100 Years Young, Big Bertha Is Finally Retired

Big Bertha at the Texas vs. Louisiana-Lafayette game, 2021.

The world’s most famous one-note instrument, the iconic Big Bertha, has played her final tune.

Her swan song was performed at halftime of the Texas-Iowa State game on Oct. 15, 2022, just shy of 100 years after her first appearance for the University of Chicago on Oct. 23, 1922.  

Following decades of drubbing—and with the centennial celebration approaching—the time was right to rebuild Big Bertha. 

“Look, if we could all look as good as Bertha after 100 years, we’ve scored,” says Ramy Antoun, the owner of A&F Drum Co. in Austin. 

Initially, Antoun was called upon to make repairs to the showband’s booming centerpiece. “I quickly assessed that this drum’s going to have to retire soon. It’s very close to a possible on-the-field hazard,” he says. 

The primary concern was the massive drum shell, which is essentially a thin wooden cylinder. Exposed to the elements, it slowly lost its shape over time, which could have caused the hoops and drumheads to pop off. And then there’s the issue of all the drumming. 

The University of Chicago commissioned C.G. Conn Instruments to construct Big Bertha, but later abolished its football program and abandoned the drum. Texas acquired her for $1 in 1954.

“Every time we would score, we beat it one beat for every point we had. So we used to beat Big Bertha a lot,” says Dennis Griffith, BS ’70, Life Member, a chemical engineer in Houston and former drum wrangler under legendary Longhorn Band director Vincent DiNino, Life Member. 

Griffith, along with his wife, Louise Richman, BA ’69, Life Member, helped fund the construction of Big Bertha II, a task so specialized, UT spent a year trying to find another company capable of offering a competing bid.  

A&F ultimately secured the bid, and Antoun likewise spent about a year researching and testing materials, choosing to build Big Bertha II using a scarce type of aluminum, one he organically treated to create a natural, burnt-orange patina. “The aluminum is interesting, because it adds clarity to the sound, almost like a filter. It’s really unique,” he says.  

Craftsmen with A&F Drums transport the enormous drumhead comprising one side of Big Bertha II.

Towering over Big Bertha’s record-setting 8-foot diameter, Big Bertha II measures over 9 and a half feet, yet is 100 pounds lighter at around 400 pounds, and produces “not only a lower note, but a clearer presence of sound,” according to Antoun. “Up until now, Bertha was the lowest note you could get. But not anymore, because we made a bigger one.”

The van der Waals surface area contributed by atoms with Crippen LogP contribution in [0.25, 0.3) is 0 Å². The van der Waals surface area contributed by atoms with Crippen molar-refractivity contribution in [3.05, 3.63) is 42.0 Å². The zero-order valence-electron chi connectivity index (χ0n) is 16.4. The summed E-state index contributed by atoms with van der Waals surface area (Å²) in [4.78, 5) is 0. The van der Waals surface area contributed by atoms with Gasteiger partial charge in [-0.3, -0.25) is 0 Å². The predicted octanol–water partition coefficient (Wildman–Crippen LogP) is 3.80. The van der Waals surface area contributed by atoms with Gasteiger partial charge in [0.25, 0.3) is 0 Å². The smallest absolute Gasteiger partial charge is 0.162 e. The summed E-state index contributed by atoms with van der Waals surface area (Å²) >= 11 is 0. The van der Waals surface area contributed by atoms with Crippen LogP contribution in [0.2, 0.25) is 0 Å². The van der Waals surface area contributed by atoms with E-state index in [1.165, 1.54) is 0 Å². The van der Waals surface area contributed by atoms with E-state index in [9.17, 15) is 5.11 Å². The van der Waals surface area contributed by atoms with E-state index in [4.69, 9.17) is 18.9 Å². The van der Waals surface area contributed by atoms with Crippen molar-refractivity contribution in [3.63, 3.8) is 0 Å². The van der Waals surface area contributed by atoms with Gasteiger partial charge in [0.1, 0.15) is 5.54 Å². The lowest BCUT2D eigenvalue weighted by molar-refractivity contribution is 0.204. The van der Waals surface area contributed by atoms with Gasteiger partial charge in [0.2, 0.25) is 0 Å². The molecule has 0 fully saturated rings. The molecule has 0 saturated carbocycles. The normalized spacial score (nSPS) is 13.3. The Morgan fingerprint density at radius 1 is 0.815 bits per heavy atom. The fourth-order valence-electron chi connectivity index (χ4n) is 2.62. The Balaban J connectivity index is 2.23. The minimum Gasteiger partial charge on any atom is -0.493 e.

Big Bertha II’s custom cart is another revelation, one that will allow the Longhorn Band to more readily march and potentially travel again with the drum. Atop its new stand, the drum can pivot 90 degrees in place, lying flat to pass through entrances lower than 10 feet, like one in particular within Darrell K Royal-Texas Memorial Stadium. 

Antoun worked with local fabricators Kentex Metals to design the cart and called upon Austin muralist Aaron Darling to paint the artwork on the drumheads. Handmade and domestically sourced, Bertha II also comes with a lifetime warranty.   

“It’s made Texas strong. It’s bigger, it’s louder, it’s stronger,” Antoun says. “We build things to last.” 

Eric Spillie wielding the internal structure of Big Bertha II.

Benefactors Griffith and Richman were already celebrated for making the largest individual gift in the history of the McKetta Department of Chemical Engineering in 2016. But Bertha is bigger than that. Like the band, she represents all of Texas. 

“This is not a gift for athletics or even the Longhorn Band. This is a gift for The University of Texas,” Griffith says. “It goes across the whole university; that’s the reason we’re really excited about this.”  

Other Longhorns who contributed to the fundraising effort include Brien Smith, BBA ’79, MPA ’81; Anne Smith, BBA ’79; and Lisa Hannusch, BS ’86, Life Members.  

The original Big Bertha now resides in the north end zone of DKR-Texas Memorial Stadium, like she once had for many years. But unlike the chain-link enclosure of the 1960s, she now has a special section inside the Frank Denius Family UT Athletics Hall of Fame. 

CREDIT: Ralph Arvesen; courtesy UT Athletics, Ramy Antoun


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